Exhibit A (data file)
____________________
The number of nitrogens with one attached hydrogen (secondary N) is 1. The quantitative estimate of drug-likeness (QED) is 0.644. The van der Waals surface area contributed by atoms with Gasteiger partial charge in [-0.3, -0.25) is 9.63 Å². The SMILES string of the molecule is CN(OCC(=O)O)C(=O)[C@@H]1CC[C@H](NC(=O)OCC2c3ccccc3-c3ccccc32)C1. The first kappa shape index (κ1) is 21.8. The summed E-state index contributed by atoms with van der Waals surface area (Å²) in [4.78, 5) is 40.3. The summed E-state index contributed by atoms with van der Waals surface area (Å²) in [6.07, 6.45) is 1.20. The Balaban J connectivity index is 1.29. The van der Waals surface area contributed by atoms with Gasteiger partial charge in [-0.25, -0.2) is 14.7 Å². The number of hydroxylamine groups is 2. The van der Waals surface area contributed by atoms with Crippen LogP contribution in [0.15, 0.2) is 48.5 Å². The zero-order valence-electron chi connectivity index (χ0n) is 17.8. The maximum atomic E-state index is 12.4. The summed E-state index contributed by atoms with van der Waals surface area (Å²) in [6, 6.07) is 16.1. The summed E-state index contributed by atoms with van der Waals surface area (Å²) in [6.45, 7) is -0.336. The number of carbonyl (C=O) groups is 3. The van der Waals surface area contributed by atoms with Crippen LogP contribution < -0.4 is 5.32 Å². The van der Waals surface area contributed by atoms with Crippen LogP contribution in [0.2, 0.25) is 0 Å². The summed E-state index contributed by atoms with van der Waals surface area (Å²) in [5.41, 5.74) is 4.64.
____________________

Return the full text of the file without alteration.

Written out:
The number of nitrogens with one attached hydrogen (secondary N) is 1. The quantitative estimate of drug-likeness (QED) is 0.644. The van der Waals surface area contributed by atoms with Gasteiger partial charge in [-0.3, -0.25) is 9.63 Å². The SMILES string of the molecule is CN(OCC(=O)O)C(=O)[C@@H]1CC[C@H](NC(=O)OCC2c3ccccc3-c3ccccc32)C1. The first kappa shape index (κ1) is 21.8. The summed E-state index contributed by atoms with van der Waals surface area (Å²) in [4.78, 5) is 40.3. The summed E-state index contributed by atoms with van der Waals surface area (Å²) in [6.07, 6.45) is 1.20. The Balaban J connectivity index is 1.29. The van der Waals surface area contributed by atoms with Gasteiger partial charge in [-0.25, -0.2) is 14.7 Å². The number of hydroxylamine groups is 2. The van der Waals surface area contributed by atoms with Crippen LogP contribution in [0.15, 0.2) is 48.5 Å². The zero-order valence-electron chi connectivity index (χ0n) is 17.8. The maximum atomic E-state index is 12.4. The summed E-state index contributed by atoms with van der Waals surface area (Å²) in [6, 6.07) is 16.1. The summed E-state index contributed by atoms with van der Waals surface area (Å²) in [6.45, 7) is -0.336. The number of carbonyl (C=O) groups is 3. The van der Waals surface area contributed by atoms with Crippen LogP contribution < -0.4 is 5.32 Å². The van der Waals surface area contributed by atoms with Crippen LogP contribution in [0.2, 0.25) is 0 Å². The summed E-state index contributed by atoms with van der Waals surface area (Å²) in [5.41, 5.74) is 4.64.